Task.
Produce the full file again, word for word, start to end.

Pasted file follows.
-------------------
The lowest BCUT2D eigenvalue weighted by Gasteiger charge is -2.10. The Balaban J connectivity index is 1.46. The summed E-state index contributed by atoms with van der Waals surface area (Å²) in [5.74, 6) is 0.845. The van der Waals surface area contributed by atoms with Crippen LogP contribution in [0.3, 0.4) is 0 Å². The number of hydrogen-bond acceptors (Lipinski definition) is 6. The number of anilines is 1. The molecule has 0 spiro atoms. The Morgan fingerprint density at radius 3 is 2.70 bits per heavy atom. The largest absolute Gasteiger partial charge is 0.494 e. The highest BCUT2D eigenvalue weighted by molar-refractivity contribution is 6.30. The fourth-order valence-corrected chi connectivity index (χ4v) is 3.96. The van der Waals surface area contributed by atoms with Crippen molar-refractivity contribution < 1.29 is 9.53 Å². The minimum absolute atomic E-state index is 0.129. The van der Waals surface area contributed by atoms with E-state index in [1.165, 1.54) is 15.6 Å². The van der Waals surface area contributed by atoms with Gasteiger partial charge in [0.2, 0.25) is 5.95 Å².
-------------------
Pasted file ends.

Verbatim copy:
The lowest BCUT2D eigenvalue weighted by Gasteiger charge is -2.10. The Balaban J connectivity index is 1.46. The summed E-state index contributed by atoms with van der Waals surface area (Å²) in [5.74, 6) is 0.845. The van der Waals surface area contributed by atoms with Crippen LogP contribution in [0.3, 0.4) is 0 Å². The number of hydrogen-bond acceptors (Lipinski definition) is 6. The number of anilines is 1. The molecule has 0 spiro atoms. The Morgan fingerprint density at radius 3 is 2.70 bits per heavy atom. The largest absolute Gasteiger partial charge is 0.494 e. The highest BCUT2D eigenvalue weighted by molar-refractivity contribution is 6.30. The fourth-order valence-corrected chi connectivity index (χ4v) is 3.96. The van der Waals surface area contributed by atoms with Crippen molar-refractivity contribution < 1.29 is 9.53 Å². The minimum absolute atomic E-state index is 0.129. The van der Waals surface area contributed by atoms with E-state index in [1.165, 1.54) is 15.6 Å². The van der Waals surface area contributed by atoms with Gasteiger partial charge in [0.2, 0.25) is 5.95 Å².